An alliance of 50 organisations has called on the Scottish Government to make “draughty and unhealthy” homes a thing of the past within the next decade.
The group wants the Government to commit to ensuring that all homes are at least an Energy Performance Certificate (EPC) band C by 2025.
All buildings need an EPC certificate when they are built, sold or rented out, indicating energy efficiency. They are rated in bands A-G, with A being the best and G the worst.
The alliance, which includes organisations ranging from the Church of Scotland to the Federation of Master Builders, says the benefits of improving EPC ratings include helping to reduce fuel poverty, cutting household fuel bills, lowering climate change emissions, creating jobs and preventing ill health.
The Scottish Government has pledged to make energy efficiency a National Infrastructure Priority.
Alan Ferguson, chairman of the Existing Homes Alliance, said: “This is vital if we as a nation are to end fuel poverty blighting our homes and step up to the challenge of climate change. However, we now need to see concrete proposals and clear goals from the Scottish Government to make this happen.
“These should include a goal of helping all homes reach a C energy performance standard by 2025, and a commitment to major long-term funding to support investment in energy efficiency.”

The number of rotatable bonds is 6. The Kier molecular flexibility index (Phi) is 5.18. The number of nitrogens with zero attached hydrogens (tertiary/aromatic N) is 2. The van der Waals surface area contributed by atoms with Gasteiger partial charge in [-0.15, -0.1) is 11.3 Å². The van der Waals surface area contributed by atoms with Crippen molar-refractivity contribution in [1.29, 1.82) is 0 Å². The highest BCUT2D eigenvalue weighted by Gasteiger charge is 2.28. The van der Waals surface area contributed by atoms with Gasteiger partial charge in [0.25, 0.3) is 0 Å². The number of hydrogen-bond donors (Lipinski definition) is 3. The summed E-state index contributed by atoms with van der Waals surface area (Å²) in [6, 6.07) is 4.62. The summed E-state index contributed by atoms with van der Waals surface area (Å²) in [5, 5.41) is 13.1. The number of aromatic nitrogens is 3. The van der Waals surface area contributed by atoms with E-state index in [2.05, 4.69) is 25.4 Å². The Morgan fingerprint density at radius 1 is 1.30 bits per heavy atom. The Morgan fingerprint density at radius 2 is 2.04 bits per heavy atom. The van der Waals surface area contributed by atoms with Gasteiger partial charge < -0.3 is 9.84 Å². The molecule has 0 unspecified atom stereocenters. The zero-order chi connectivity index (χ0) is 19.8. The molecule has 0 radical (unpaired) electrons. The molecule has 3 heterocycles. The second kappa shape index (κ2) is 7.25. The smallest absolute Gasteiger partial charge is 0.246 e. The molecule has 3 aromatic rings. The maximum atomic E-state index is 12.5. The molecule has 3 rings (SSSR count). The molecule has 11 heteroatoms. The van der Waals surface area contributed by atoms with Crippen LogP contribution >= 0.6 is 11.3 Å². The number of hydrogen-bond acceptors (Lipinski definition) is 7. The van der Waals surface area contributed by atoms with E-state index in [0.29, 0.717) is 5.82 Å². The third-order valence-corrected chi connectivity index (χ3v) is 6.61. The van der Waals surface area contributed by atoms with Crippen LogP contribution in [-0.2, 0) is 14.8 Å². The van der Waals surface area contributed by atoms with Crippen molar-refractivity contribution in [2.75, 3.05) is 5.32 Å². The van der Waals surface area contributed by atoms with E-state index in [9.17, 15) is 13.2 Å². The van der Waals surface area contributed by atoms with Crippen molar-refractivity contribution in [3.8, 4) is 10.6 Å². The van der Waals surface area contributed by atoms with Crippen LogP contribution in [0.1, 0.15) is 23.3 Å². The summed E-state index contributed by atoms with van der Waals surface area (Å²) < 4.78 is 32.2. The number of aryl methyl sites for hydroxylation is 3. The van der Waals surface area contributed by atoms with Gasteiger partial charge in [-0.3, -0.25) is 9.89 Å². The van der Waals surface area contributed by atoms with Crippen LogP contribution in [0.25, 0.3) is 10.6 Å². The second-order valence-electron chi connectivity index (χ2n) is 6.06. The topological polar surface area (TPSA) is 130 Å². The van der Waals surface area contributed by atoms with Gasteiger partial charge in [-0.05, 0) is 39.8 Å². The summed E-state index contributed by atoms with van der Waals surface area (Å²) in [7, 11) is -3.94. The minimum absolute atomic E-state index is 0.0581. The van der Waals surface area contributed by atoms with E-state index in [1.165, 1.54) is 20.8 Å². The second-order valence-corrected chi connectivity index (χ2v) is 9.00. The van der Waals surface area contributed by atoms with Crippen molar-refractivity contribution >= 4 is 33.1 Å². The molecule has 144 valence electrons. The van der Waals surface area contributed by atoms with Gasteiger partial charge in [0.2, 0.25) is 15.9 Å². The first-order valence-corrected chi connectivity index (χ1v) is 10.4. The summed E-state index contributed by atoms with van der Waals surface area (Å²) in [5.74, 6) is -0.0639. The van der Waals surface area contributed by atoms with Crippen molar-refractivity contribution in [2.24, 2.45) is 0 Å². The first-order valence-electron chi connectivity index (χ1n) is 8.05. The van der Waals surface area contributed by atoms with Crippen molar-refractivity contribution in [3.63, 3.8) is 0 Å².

Social Justice Secretary Alex Neil said: “Tackling fuel poverty and climate change are key priorities for the Scottish Government, which is why since 2009 we have invested over half a billion pounds in fuel poverty and energy efficiency measures, and this year we have allocated a record budget of £119 million.”
He said the Government would develop a programme over the next two years to deliver its pledge on making energy efficiency a national priority.
“While the details of the programme are still to be developed, it will provide support for buildings across all of Scotland and co-ordinate actions on both energy efficiency and heat for homes, commercial and public buildings,” he said.
Green MSP Alison Johnstone said: “This call is very welcome and shows the need for government to go further and faster to tackle the blight of Scotland’s draughty, unhealthy homes.
“During discussions on the 2015-16 budget Scottish Greens pressed for action, resulting in an extra £20 million for fuel poverty measures. This was welcome but still way below what is required.
“The Existing Homes Alliance aim that by 2025 all homes are at least an Energy Performance Certificate band C is ambitious but necessary if we’re serious about tackling fuel poverty, climate change emissions and preventing ill health.”